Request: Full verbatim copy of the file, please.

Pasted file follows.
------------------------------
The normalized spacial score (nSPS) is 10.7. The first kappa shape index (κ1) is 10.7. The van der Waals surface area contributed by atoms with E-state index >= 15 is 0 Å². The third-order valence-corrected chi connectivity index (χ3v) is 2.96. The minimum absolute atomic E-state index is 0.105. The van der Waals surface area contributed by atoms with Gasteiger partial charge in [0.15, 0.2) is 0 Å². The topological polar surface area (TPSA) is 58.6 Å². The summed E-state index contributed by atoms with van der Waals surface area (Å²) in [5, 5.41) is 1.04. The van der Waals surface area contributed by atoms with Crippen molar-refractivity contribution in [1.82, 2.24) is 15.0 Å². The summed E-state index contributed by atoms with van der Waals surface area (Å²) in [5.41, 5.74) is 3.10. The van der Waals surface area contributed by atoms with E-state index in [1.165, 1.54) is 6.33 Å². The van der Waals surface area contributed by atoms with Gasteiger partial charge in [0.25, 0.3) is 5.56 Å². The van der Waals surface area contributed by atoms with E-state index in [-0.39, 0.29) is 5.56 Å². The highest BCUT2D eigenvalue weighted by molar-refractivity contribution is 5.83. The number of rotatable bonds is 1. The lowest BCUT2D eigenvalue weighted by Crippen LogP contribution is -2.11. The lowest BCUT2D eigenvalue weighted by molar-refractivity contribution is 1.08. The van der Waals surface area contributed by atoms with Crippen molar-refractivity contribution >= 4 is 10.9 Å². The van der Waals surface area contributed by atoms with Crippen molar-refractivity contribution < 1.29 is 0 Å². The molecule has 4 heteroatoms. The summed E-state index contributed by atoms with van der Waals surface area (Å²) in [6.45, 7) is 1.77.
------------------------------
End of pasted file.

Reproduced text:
The normalized spacial score (nSPS) is 10.7. The first kappa shape index (κ1) is 10.7. The van der Waals surface area contributed by atoms with E-state index >= 15 is 0 Å². The third-order valence-corrected chi connectivity index (χ3v) is 2.96. The minimum absolute atomic E-state index is 0.105. The van der Waals surface area contributed by atoms with Gasteiger partial charge in [0.15, 0.2) is 0 Å². The topological polar surface area (TPSA) is 58.6 Å². The summed E-state index contributed by atoms with van der Waals surface area (Å²) in [5, 5.41) is 1.04. The van der Waals surface area contributed by atoms with Crippen molar-refractivity contribution in [1.82, 2.24) is 15.0 Å². The summed E-state index contributed by atoms with van der Waals surface area (Å²) in [5.41, 5.74) is 3.10. The van der Waals surface area contributed by atoms with E-state index in [1.165, 1.54) is 6.33 Å². The van der Waals surface area contributed by atoms with Gasteiger partial charge in [0.25, 0.3) is 5.56 Å². The van der Waals surface area contributed by atoms with E-state index in [-0.39, 0.29) is 5.56 Å². The highest BCUT2D eigenvalue weighted by molar-refractivity contribution is 5.83. The number of rotatable bonds is 1. The lowest BCUT2D eigenvalue weighted by Crippen LogP contribution is -2.11. The lowest BCUT2D eigenvalue weighted by molar-refractivity contribution is 1.08. The van der Waals surface area contributed by atoms with Crippen molar-refractivity contribution >= 4 is 10.9 Å². The van der Waals surface area contributed by atoms with Crippen molar-refractivity contribution < 1.29 is 0 Å². The molecule has 4 heteroatoms. The summed E-state index contributed by atoms with van der Waals surface area (Å²) in [6.45, 7) is 1.77.